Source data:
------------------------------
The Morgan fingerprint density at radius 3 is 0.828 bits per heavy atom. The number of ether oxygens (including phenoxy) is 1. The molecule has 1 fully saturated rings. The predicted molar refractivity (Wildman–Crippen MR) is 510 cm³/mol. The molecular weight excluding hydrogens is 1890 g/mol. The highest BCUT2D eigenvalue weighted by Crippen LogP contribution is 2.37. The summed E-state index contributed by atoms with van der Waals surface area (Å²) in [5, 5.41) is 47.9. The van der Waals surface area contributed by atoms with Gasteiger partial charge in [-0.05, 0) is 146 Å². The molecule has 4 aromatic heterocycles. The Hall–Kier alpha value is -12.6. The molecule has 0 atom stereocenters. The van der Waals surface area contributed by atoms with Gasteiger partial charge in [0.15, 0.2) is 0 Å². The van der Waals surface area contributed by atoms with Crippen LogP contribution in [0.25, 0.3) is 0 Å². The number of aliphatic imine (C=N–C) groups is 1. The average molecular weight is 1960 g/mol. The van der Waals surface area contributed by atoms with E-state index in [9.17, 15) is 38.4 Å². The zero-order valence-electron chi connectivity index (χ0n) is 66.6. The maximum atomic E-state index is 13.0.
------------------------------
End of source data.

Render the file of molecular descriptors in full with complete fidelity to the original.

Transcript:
The Morgan fingerprint density at radius 3 is 0.828 bits per heavy atom. The number of ether oxygens (including phenoxy) is 1. The molecule has 1 fully saturated rings. The predicted molar refractivity (Wildman–Crippen MR) is 510 cm³/mol. The molecular weight excluding hydrogens is 1890 g/mol. The highest BCUT2D eigenvalue weighted by Crippen LogP contribution is 2.37. The summed E-state index contributed by atoms with van der Waals surface area (Å²) in [5, 5.41) is 47.9. The van der Waals surface area contributed by atoms with Gasteiger partial charge in [-0.05, 0) is 146 Å². The molecule has 4 aromatic heterocycles. The Hall–Kier alpha value is -12.6. The molecule has 0 atom stereocenters. The van der Waals surface area contributed by atoms with Gasteiger partial charge in [0.15, 0.2) is 0 Å². The van der Waals surface area contributed by atoms with Crippen LogP contribution in [0.25, 0.3) is 0 Å². The number of aliphatic imine (C=N–C) groups is 1. The average molecular weight is 1960 g/mol. The van der Waals surface area contributed by atoms with E-state index in [9.17, 15) is 38.4 Å². The zero-order valence-electron chi connectivity index (χ0n) is 66.6. The maximum atomic E-state index is 13.0.